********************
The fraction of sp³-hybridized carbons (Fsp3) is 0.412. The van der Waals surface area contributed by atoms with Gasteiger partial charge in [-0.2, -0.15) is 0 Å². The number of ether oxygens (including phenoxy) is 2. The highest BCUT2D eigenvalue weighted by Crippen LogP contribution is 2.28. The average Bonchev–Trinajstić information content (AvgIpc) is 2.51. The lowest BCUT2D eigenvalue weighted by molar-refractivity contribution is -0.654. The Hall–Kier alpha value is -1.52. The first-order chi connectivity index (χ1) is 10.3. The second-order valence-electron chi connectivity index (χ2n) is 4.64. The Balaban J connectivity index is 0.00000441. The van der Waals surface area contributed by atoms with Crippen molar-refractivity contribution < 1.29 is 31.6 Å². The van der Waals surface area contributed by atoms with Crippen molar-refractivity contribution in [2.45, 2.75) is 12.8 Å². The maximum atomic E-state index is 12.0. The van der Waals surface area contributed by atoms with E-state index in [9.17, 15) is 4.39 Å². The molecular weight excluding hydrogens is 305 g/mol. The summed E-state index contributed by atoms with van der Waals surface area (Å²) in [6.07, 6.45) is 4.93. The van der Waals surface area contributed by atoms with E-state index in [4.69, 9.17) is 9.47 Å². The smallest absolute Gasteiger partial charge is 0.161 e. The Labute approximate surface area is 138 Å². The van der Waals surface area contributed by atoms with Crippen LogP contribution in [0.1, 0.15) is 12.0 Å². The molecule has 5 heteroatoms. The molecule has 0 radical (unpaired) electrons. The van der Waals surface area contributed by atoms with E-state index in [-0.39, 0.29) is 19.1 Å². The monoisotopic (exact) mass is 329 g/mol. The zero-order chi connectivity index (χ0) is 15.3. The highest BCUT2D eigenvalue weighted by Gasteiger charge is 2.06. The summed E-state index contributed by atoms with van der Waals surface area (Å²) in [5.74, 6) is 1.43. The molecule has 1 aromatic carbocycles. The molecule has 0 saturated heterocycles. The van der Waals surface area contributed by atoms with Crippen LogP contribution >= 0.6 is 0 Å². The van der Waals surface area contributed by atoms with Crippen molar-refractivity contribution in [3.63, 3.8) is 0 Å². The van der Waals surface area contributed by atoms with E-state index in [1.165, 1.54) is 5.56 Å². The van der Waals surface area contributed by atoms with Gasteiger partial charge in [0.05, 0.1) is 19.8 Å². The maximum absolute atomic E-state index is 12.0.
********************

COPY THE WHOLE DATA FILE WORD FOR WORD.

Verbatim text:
The fraction of sp³-hybridized carbons (Fsp3) is 0.412. The van der Waals surface area contributed by atoms with Gasteiger partial charge in [-0.2, -0.15) is 0 Å². The number of ether oxygens (including phenoxy) is 2. The highest BCUT2D eigenvalue weighted by Crippen LogP contribution is 2.28. The average Bonchev–Trinajstić information content (AvgIpc) is 2.51. The lowest BCUT2D eigenvalue weighted by molar-refractivity contribution is -0.654. The Hall–Kier alpha value is -1.52. The first-order chi connectivity index (χ1) is 10.3. The second-order valence-electron chi connectivity index (χ2n) is 4.64. The Balaban J connectivity index is 0.00000441. The van der Waals surface area contributed by atoms with Crippen molar-refractivity contribution < 1.29 is 31.6 Å². The van der Waals surface area contributed by atoms with Crippen molar-refractivity contribution in [2.45, 2.75) is 12.8 Å². The maximum atomic E-state index is 12.0. The van der Waals surface area contributed by atoms with E-state index in [9.17, 15) is 4.39 Å². The molecular weight excluding hydrogens is 305 g/mol. The summed E-state index contributed by atoms with van der Waals surface area (Å²) in [6.07, 6.45) is 4.93. The van der Waals surface area contributed by atoms with E-state index in [4.69, 9.17) is 9.47 Å². The smallest absolute Gasteiger partial charge is 0.161 e. The Labute approximate surface area is 138 Å². The van der Waals surface area contributed by atoms with Crippen LogP contribution in [0.1, 0.15) is 12.0 Å². The molecule has 5 heteroatoms. The molecule has 0 radical (unpaired) electrons. The van der Waals surface area contributed by atoms with E-state index in [-0.39, 0.29) is 19.1 Å². The monoisotopic (exact) mass is 329 g/mol. The zero-order chi connectivity index (χ0) is 15.3. The highest BCUT2D eigenvalue weighted by Gasteiger charge is 2.06. The summed E-state index contributed by atoms with van der Waals surface area (Å²) in [5.74, 6) is 1.43. The molecule has 1 aromatic carbocycles. The molecule has 0 saturated heterocycles. The van der Waals surface area contributed by atoms with Crippen LogP contribution >= 0.6 is 0 Å². The van der Waals surface area contributed by atoms with Crippen molar-refractivity contribution in [3.63, 3.8) is 0 Å². The van der Waals surface area contributed by atoms with E-state index in [1.165, 1.54) is 5.56 Å². The van der Waals surface area contributed by atoms with Gasteiger partial charge in [0.05, 0.1) is 19.8 Å². The maximum absolute atomic E-state index is 12.0.